What are the Different Options for Rheumatoid Arthritis Exercise?

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  • Written By: Autumn Rivers
  • Edited By: Andrew Jones
  • Last Modified Date: 17 January 2020
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For those suffering from rheumatoid arthritis, exercise may be the last thing they feel like doing since this condition often results in joint pain. On the other hand, exercise can actually help reduce the discomfort due to this medical condition, though only certain types are recommended. While high impact workouts like jogging should usually be avoided, there are several low impact aerobic exercises that are advised, such as walking, swimming, or the use of an elliptical. Lifting heavy weights is usually not a good rheumatoid arthritis exercise, but resistance training using either low weights or none at all can be a good idea. Of course, stretching is one exercise that nearly anyone with rheumatoid arthritis can benefit from.

Though the most obvious form of aerobic activity, which is jogging or running, should be avoided, there are plenty of other recommended exercises. For example, walking can be perfect for those with joint pain, as it tends to be easy on the joints with the right walking shoes. Swimming and bicycling are two other popular forms of rheumatoid arthritis exercise, and both count as cardiovascular workouts so that heart health and weight loss are both possible. For those who prefer to work out in the gym using a machine, an elliptical can be a great choice since it is known for being easy on the joints.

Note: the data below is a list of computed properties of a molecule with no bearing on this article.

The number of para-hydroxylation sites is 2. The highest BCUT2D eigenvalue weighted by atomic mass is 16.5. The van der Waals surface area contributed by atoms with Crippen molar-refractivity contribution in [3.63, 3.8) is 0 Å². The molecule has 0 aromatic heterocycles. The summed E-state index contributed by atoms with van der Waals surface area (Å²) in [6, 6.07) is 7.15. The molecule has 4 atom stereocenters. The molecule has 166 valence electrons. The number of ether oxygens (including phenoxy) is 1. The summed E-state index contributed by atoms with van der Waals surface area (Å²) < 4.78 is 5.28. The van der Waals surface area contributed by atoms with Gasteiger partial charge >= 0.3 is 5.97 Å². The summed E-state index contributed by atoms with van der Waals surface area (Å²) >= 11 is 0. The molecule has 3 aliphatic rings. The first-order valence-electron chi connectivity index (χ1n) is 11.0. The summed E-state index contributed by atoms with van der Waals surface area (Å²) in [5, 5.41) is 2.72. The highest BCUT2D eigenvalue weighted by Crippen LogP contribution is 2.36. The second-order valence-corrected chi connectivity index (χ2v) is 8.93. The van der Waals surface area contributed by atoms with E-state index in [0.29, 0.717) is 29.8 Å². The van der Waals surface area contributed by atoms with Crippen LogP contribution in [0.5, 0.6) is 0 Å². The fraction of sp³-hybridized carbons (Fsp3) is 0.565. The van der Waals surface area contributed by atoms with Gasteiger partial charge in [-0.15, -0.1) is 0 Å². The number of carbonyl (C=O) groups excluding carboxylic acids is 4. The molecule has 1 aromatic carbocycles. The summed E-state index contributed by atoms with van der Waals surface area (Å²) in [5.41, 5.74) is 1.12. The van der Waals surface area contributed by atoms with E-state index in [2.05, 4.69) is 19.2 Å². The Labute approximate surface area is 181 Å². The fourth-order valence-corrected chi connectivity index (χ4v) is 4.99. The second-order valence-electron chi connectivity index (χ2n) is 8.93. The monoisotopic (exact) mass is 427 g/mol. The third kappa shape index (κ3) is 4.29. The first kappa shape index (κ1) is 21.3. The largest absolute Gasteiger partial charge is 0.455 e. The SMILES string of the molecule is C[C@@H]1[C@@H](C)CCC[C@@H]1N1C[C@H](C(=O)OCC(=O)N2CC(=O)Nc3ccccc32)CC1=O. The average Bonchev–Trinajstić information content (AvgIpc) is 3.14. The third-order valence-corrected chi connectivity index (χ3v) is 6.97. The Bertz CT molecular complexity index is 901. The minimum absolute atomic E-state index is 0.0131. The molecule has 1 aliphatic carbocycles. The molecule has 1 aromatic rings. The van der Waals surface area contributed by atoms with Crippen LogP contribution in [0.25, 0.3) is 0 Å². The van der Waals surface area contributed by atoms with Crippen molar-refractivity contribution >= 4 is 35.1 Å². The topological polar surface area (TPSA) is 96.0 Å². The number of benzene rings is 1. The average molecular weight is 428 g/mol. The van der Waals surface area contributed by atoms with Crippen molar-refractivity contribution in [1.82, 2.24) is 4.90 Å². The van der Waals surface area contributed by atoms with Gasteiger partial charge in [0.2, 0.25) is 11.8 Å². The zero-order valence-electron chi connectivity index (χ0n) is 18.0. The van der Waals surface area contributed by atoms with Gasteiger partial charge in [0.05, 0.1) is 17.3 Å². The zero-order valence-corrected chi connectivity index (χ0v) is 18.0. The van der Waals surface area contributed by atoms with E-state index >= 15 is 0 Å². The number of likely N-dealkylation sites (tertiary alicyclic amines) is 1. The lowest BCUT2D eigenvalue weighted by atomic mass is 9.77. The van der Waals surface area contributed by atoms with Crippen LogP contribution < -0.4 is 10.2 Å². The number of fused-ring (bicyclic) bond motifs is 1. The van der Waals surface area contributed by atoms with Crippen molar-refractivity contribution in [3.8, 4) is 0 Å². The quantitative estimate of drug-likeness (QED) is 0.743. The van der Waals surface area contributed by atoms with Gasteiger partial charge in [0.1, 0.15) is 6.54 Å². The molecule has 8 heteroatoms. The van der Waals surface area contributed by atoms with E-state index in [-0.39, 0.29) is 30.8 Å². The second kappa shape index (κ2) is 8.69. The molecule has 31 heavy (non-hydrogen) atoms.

Many people like to incorporate strength training into their routine, and it is possible even with rheumatoid arthritis. The best way to go about this is to start resistance training using the body as the weight during exercises like push-ups, pull-ups, and tricep dips. It is also advised that those looking to strength train, lift light weights rather than heavy weights. The key to getting a good workout through this kind of rheumatoid arthritis exercise is to do a lot of repetitions with lower weights, as this will develop muscle tone without putting too much pressure on the joints. Of course, some arthritis conditions are more severe than others, and if any of these exercises result in pain, they should be discontinued at once.

Stretching is one type of rheumatoid arthritis exercise that both seasoned and beginner exercisers should do, especially before and after a workout. This is because it can improve flexibility, making it easier to move, which means that injuries and discomfort are less likely. Stretching can be done before and after a regular workout, but it can also be done on its own, everyday, even in the absence of a regular workout regimen. Movements should be smooth and controlled in order to avoid putting excess pressure on the joints while completing this form of rheumatoid arthritis exercise.



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